Fireworks are a traditional part of our celebration of
Independence Day. For many of us, July 4th just isn’t complete
without sparklers and the chorus of “ooh”s and “aah”s when it
finally gets dark and the big show begins. Firecrackers can be
heard weeks before and after the actual day of celebration. So, you
ask yourself, what types of firecrackers are legal in Fort
Quite simply, NO fireworks are legal within the city limits,
including sparklers. Why do we have such an ordinance? Think about
the simple act of lighting a firecracker. Ask yourself, who does it
affect? Sound from one firecracker can travel quite a distance.
Let’s say, in the city, it can be heard for five blocks. Who in
that five block radius is affected in a positive way? Probably only
the person setting the off the firecracker, and perhaps a few
others that are watching. Who is affected in a negative way? There
are hundreds of people and animals potentially annoyed or even
traumatized by the noise.
Another negative affect of firecrackers, according to the US
Consumer Products Safety Commission, is that 8500 people in the US
are treated each year for fireworks-related injuries. Seven out of
every 100 people injured from fireworks have to be hospitalized.
The estimated annual cost of fireworks-related injuries in the US:
$100 million. Boys aged 10 to 14 are the most common victims with
injuries to hands, fingers, and eyes. Half of these injuries are
burns that scar the face, hand, wrist, and arm. Look at your
children and think about these injuries.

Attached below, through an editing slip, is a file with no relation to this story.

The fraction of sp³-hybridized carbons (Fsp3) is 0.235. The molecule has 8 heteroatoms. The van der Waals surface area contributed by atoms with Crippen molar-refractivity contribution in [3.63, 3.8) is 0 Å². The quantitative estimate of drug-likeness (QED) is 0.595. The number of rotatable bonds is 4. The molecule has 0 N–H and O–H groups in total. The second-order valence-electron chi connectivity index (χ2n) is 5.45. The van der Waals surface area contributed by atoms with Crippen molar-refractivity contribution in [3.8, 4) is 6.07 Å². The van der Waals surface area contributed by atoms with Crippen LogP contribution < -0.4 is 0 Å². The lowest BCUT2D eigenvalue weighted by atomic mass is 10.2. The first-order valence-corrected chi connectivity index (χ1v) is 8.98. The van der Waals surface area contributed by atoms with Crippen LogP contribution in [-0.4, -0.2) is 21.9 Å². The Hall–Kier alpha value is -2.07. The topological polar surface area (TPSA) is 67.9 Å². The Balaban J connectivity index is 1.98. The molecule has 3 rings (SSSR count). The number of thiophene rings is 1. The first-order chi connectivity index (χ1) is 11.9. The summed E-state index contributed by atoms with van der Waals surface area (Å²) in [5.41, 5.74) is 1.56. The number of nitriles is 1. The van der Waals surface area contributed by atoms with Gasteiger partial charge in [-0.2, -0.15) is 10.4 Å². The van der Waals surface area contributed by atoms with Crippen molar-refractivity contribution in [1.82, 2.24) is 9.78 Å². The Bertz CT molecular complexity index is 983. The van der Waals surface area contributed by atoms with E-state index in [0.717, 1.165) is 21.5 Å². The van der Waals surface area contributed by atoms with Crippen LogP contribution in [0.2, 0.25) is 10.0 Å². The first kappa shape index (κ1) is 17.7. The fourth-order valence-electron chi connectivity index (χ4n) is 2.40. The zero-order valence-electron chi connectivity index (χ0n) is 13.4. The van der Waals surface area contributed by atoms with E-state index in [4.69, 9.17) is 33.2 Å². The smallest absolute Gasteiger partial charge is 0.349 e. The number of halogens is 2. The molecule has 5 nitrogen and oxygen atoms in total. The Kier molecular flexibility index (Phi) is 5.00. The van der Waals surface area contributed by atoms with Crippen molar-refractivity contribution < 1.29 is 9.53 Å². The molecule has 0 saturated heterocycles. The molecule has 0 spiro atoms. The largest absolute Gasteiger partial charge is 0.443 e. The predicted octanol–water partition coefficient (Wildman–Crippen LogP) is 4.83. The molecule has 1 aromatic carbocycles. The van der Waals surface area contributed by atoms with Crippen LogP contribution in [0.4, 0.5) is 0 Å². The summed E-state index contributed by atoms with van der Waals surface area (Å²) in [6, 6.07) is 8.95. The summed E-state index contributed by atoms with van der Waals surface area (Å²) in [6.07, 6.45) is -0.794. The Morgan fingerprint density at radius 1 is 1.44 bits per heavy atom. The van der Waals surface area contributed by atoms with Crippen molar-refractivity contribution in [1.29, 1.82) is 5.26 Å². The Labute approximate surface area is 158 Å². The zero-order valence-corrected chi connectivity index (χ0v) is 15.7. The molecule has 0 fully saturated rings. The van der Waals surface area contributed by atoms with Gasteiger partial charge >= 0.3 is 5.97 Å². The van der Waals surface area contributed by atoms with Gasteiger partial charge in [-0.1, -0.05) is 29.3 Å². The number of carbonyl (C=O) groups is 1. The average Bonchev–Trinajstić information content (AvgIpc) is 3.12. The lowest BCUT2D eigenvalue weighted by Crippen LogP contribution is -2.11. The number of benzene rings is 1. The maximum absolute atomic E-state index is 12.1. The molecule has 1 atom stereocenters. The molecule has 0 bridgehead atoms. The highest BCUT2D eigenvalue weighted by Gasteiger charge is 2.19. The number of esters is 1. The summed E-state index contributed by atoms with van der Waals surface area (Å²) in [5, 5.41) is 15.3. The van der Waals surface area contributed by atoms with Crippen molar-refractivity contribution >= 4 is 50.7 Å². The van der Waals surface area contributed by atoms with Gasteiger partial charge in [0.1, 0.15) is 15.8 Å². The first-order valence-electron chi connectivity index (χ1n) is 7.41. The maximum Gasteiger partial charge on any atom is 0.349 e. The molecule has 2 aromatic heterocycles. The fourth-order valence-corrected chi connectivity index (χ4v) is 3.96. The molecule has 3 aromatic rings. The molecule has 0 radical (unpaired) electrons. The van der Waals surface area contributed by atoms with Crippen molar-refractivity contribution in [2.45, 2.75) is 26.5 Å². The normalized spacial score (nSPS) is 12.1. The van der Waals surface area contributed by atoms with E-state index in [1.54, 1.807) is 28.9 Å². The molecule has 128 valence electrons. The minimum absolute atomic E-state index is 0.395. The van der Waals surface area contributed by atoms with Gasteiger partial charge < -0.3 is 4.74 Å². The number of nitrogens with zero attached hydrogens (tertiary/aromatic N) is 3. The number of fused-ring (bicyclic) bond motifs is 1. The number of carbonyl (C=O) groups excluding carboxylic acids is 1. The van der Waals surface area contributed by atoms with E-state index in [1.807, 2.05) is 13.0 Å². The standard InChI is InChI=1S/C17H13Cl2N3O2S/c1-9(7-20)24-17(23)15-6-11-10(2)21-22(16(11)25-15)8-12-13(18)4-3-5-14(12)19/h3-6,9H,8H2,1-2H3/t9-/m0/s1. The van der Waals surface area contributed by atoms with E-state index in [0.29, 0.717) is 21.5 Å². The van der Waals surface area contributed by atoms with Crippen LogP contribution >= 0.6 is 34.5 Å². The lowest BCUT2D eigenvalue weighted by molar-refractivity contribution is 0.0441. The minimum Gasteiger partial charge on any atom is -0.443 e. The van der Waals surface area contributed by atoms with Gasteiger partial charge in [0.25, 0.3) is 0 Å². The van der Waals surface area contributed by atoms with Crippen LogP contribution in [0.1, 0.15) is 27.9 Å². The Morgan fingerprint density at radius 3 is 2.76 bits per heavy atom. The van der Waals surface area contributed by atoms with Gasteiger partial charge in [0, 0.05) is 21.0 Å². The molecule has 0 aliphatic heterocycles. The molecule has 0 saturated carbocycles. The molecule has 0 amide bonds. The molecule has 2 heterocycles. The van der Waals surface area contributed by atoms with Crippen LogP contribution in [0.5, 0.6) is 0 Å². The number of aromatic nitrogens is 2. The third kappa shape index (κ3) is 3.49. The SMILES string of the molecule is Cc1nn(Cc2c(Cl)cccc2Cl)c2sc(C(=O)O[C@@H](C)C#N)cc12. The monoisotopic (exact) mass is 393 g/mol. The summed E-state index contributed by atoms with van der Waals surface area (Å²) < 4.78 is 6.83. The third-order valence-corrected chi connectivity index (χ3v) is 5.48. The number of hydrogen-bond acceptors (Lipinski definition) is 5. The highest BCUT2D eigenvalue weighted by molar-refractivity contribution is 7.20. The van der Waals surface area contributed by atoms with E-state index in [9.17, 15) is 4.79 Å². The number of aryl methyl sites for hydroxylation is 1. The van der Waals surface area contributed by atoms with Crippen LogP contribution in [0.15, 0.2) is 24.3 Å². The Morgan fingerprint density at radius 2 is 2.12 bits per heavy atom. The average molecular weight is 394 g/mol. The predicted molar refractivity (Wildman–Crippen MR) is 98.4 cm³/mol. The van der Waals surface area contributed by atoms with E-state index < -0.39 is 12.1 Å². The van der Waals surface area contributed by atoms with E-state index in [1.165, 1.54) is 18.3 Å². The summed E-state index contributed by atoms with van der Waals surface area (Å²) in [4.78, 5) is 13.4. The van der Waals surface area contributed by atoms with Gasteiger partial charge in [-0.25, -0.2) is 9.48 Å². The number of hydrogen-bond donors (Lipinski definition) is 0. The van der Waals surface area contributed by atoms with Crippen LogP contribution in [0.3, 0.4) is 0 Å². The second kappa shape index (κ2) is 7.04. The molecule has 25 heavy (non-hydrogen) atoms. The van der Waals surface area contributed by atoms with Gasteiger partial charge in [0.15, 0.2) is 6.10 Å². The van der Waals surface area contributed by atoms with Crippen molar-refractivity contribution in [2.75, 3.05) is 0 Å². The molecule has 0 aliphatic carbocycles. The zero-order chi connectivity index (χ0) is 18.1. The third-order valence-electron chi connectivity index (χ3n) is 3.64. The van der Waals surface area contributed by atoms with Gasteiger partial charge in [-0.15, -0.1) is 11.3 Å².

Not only do we need to be concerned about injuries, but also
fire danger. Currently there is a fire ban in unincorporated
Larimer County. That ban includes fireworks, and for obvious
reasons. Fires are started by firecrackers landing in dry bushes or
leaves, dry grasses in open fields, wood piles, etc. Who pays that
price for the “fun” of a few? We all do.
Who is setting off firecrackers? Adults and children do, but it
is primarily the children, and it is the children who are injured
most frequently. When parents educate their children about NOT
shooting off firecrackers, the children learn to respect others,
and also begin to learn how to ignore peer pressure and remove
themselves from an illegal or unsafe environment.
And if all of this isn’t sufficient to convince you, consider
potential penalties for getting caught…a permanent record of
misdemeanor charges, up to 180 days in jail, court costs and a fine
of up to $1000. Reviewing all of the negatives of firecrackers
usage should make it clear that this is a “no-brainer.” The
consequences just aren’t worth a moment of YAHOO!
Susan Vance is the Crime Prevention Officer for the Fort Collins
Police Dept. Reach her at 970-221-6833 or firstname.lastname@example.org.